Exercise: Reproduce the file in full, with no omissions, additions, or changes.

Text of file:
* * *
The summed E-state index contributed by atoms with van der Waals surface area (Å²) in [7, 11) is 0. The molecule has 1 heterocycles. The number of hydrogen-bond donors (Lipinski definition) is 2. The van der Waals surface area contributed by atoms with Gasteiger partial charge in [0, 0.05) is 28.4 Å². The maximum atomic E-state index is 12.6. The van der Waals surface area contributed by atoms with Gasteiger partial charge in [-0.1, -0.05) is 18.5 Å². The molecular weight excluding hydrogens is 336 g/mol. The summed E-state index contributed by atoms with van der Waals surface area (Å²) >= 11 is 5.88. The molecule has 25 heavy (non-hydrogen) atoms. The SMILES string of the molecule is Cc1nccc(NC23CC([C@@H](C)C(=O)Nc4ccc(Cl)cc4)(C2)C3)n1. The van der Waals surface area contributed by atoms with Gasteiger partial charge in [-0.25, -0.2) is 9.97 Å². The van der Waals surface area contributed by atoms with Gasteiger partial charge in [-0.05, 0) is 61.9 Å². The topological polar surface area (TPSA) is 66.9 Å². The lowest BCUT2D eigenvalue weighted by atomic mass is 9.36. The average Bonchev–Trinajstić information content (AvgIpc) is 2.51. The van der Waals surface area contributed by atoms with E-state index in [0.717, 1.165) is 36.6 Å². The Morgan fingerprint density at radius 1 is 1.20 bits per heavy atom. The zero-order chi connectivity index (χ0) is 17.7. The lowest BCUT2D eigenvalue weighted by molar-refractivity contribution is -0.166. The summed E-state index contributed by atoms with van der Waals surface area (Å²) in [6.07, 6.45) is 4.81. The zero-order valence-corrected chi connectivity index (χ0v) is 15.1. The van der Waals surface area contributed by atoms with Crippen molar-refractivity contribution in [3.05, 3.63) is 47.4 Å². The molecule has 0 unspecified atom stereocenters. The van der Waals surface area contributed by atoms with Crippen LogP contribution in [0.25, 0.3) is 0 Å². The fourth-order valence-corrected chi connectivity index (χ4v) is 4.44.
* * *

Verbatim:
The summed E-state index contributed by atoms with van der Waals surface area (Å²) in [7, 11) is 0. The molecule has 1 heterocycles. The number of hydrogen-bond donors (Lipinski definition) is 2. The van der Waals surface area contributed by atoms with Gasteiger partial charge in [0, 0.05) is 28.4 Å². The maximum atomic E-state index is 12.6. The van der Waals surface area contributed by atoms with Gasteiger partial charge in [-0.1, -0.05) is 18.5 Å². The molecular weight excluding hydrogens is 336 g/mol. The summed E-state index contributed by atoms with van der Waals surface area (Å²) >= 11 is 5.88. The molecule has 25 heavy (non-hydrogen) atoms. The SMILES string of the molecule is Cc1nccc(NC23CC([C@@H](C)C(=O)Nc4ccc(Cl)cc4)(C2)C3)n1. The van der Waals surface area contributed by atoms with Gasteiger partial charge in [-0.25, -0.2) is 9.97 Å². The van der Waals surface area contributed by atoms with Gasteiger partial charge in [-0.05, 0) is 61.9 Å². The topological polar surface area (TPSA) is 66.9 Å². The lowest BCUT2D eigenvalue weighted by atomic mass is 9.36. The average Bonchev–Trinajstić information content (AvgIpc) is 2.51. The van der Waals surface area contributed by atoms with E-state index in [0.717, 1.165) is 36.6 Å². The Morgan fingerprint density at radius 1 is 1.20 bits per heavy atom. The zero-order chi connectivity index (χ0) is 17.7. The lowest BCUT2D eigenvalue weighted by molar-refractivity contribution is -0.166. The summed E-state index contributed by atoms with van der Waals surface area (Å²) in [6.07, 6.45) is 4.81. The zero-order valence-corrected chi connectivity index (χ0v) is 15.1. The van der Waals surface area contributed by atoms with Crippen molar-refractivity contribution in [3.05, 3.63) is 47.4 Å². The molecule has 0 unspecified atom stereocenters. The van der Waals surface area contributed by atoms with Crippen LogP contribution in [0.25, 0.3) is 0 Å². The fourth-order valence-corrected chi connectivity index (χ4v) is 4.44.